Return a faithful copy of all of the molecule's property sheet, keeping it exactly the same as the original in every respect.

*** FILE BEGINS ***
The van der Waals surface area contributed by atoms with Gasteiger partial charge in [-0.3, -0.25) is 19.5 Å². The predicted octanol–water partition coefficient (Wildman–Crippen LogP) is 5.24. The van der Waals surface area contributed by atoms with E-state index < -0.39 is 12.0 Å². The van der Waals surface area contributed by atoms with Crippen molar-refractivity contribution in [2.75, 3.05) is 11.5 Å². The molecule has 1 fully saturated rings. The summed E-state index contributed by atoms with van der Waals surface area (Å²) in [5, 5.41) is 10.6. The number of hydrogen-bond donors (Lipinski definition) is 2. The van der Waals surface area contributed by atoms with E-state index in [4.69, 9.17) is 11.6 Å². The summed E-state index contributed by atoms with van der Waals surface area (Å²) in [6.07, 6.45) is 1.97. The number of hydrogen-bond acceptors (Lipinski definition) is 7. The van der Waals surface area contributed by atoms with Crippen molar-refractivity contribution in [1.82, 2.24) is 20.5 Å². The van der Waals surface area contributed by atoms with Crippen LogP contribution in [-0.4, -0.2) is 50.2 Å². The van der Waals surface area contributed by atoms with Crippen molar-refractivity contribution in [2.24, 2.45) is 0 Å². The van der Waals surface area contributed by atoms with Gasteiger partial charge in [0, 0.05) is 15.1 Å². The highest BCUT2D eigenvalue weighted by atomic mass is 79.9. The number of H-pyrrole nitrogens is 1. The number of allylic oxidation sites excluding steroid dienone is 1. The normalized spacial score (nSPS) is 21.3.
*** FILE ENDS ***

The van der Waals surface area contributed by atoms with Gasteiger partial charge in [-0.3, -0.25) is 19.5 Å². The predicted octanol–water partition coefficient (Wildman–Crippen LogP) is 5.24. The van der Waals surface area contributed by atoms with E-state index < -0.39 is 12.0 Å². The van der Waals surface area contributed by atoms with Crippen molar-refractivity contribution in [2.75, 3.05) is 11.5 Å². The molecule has 1 fully saturated rings. The summed E-state index contributed by atoms with van der Waals surface area (Å²) in [5, 5.41) is 10.6. The number of hydrogen-bond donors (Lipinski definition) is 2. The van der Waals surface area contributed by atoms with E-state index in [4.69, 9.17) is 11.6 Å². The summed E-state index contributed by atoms with van der Waals surface area (Å²) in [6.07, 6.45) is 1.97. The number of hydrogen-bond acceptors (Lipinski definition) is 7. The van der Waals surface area contributed by atoms with Crippen molar-refractivity contribution in [1.82, 2.24) is 20.5 Å². The van der Waals surface area contributed by atoms with Crippen LogP contribution in [-0.4, -0.2) is 50.2 Å². The van der Waals surface area contributed by atoms with Crippen molar-refractivity contribution in [2.24, 2.45) is 0 Å². The van der Waals surface area contributed by atoms with Gasteiger partial charge in [0, 0.05) is 15.1 Å². The highest BCUT2D eigenvalue weighted by atomic mass is 79.9. The number of H-pyrrole nitrogens is 1. The number of allylic oxidation sites excluding steroid dienone is 1. The normalized spacial score (nSPS) is 21.3.